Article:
Honor indeed should be given to our troops serving in defense of freedom around the world today, and to those who have done likewise in every conflict where Americans have been called to do so. Greater veneration still is due those who made the ultimate sacrifice for those they served with and for the nation that honors them this day. May this day serve as a reminder to us all that the cost of liberty sometimes carries a very high price indeed; and may we remember to accord those that made it and those who served with them equal esteem on every other day that we live in freedom.

Saturday, May 26, 2012

The 'In' Crowd

Those of you who know me and those not new to reading "Just Blowing Smoke" have heard me talk about the fact that for many years, I basically lived out of a suitcase.  This is not because I was homeless (though it sometimes seemed that way), but because my job simply required it of me.  I've traveled to almost all of those in the Continental United States (though somehow my travels fall well short of the 57 States that the President visited during his first campaign).  I have also been to most of the Provinces in Canada (Beauty eh...), Mexico, a couple of interesting spots in South America, a few of the Scandinavian countries, and of course the ancestral home of the Higgins (O'hUig'in) clan in Ireland.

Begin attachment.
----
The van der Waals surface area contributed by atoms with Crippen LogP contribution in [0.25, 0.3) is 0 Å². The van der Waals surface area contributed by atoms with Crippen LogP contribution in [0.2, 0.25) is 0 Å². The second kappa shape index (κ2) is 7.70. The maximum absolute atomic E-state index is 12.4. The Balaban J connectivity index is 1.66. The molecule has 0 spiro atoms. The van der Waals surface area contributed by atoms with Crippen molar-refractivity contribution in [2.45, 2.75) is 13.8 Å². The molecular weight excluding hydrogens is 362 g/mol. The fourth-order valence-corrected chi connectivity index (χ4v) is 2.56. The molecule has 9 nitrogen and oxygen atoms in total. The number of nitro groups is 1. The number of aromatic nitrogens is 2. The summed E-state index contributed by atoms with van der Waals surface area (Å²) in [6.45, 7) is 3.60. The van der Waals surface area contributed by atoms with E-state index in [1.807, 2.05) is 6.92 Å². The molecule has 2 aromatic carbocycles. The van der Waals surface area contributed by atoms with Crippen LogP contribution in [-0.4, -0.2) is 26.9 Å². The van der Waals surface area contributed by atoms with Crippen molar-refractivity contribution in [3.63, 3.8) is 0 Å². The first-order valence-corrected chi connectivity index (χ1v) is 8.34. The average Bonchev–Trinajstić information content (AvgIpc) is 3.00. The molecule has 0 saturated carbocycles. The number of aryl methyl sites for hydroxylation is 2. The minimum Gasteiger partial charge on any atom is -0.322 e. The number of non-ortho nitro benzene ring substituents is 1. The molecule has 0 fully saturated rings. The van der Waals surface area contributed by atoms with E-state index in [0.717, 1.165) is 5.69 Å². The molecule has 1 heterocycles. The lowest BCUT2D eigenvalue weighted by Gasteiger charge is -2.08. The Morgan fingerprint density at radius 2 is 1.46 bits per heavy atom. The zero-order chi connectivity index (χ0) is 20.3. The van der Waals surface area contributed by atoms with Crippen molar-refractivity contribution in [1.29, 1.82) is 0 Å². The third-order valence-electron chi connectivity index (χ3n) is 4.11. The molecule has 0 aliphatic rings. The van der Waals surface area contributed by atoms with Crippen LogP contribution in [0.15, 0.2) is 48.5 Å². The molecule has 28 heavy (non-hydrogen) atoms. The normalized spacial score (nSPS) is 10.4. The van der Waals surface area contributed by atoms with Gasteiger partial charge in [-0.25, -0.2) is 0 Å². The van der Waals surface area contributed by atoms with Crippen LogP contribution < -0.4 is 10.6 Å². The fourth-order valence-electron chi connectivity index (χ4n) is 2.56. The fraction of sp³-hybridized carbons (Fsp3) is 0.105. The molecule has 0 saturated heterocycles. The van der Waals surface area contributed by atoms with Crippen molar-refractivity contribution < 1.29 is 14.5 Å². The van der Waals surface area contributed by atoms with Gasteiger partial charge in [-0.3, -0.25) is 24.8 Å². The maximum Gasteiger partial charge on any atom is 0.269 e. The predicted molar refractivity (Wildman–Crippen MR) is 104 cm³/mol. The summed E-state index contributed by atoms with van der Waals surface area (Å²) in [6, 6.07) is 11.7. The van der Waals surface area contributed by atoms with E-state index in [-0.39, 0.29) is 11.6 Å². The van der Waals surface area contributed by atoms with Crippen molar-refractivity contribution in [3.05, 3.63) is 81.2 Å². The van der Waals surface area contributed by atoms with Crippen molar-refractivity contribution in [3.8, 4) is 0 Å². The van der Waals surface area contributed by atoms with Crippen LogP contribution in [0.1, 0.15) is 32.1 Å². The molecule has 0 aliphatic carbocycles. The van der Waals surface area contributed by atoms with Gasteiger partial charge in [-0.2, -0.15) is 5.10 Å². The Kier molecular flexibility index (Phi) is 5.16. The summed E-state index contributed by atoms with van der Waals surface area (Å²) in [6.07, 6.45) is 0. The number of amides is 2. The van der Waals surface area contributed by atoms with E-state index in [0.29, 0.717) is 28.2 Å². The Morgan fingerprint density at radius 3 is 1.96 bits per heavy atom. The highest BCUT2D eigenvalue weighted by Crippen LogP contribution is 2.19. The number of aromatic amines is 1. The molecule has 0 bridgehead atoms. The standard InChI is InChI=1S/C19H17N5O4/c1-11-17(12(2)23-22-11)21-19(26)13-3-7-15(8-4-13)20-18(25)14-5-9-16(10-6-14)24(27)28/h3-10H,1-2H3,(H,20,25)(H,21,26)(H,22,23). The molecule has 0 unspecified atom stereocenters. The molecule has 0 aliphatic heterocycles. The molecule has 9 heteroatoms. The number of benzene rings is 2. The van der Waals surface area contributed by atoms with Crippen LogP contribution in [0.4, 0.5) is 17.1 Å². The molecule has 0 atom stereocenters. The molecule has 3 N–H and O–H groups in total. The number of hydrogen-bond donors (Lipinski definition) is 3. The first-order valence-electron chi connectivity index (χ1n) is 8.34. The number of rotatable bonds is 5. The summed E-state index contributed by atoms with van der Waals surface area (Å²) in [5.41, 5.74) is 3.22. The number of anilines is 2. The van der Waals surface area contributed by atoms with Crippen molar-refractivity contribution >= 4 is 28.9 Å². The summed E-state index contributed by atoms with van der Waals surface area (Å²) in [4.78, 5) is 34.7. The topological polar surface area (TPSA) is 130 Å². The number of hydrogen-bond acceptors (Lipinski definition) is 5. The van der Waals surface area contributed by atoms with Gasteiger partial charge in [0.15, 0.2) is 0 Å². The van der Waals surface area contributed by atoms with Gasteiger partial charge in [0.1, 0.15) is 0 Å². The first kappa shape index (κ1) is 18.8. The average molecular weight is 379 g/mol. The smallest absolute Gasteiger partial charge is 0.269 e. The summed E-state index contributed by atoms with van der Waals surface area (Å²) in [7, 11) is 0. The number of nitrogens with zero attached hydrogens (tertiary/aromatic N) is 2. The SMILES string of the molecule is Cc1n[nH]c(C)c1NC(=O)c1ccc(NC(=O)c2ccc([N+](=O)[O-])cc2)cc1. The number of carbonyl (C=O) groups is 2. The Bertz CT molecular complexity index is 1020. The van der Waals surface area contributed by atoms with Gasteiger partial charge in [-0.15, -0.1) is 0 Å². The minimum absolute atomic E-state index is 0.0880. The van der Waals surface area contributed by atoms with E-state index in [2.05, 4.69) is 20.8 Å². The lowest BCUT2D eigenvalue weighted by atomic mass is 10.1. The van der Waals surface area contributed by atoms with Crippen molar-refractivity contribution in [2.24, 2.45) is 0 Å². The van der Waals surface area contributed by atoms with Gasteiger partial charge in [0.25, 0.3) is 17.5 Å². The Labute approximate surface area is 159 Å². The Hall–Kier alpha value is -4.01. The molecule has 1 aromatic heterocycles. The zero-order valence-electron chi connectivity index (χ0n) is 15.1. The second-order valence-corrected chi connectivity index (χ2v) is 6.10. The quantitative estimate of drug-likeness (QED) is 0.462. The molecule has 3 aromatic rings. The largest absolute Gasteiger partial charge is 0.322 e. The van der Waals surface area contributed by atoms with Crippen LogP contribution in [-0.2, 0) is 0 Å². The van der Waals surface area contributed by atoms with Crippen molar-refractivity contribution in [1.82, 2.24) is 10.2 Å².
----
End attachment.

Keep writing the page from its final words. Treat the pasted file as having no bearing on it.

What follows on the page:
While having been in a number of places over the years however, I've never exactly been in what you would call the 'In Crowd'.  I fear that my own shyness and social awkwardness, coupled with an discomfort with crowds that's been increasing over the years, would appear to leave me little or no opportunity to gain entrance to such a social stratification.  There are other places that I've never been in (and some that I have), that I thought might be worth sharing however. 

I've never been in Cahoots for example. Apparently, it's someplace you can't go alone. You have to be in Cahoots with someone else and traveling companions are in short supply these days.  I've likewise seen in Justice, but can't say that I've actually been there.  From what I'm given to understand, it's everything that it's cracked up to be (unfortunately), which hardly make it worth any effort to get there.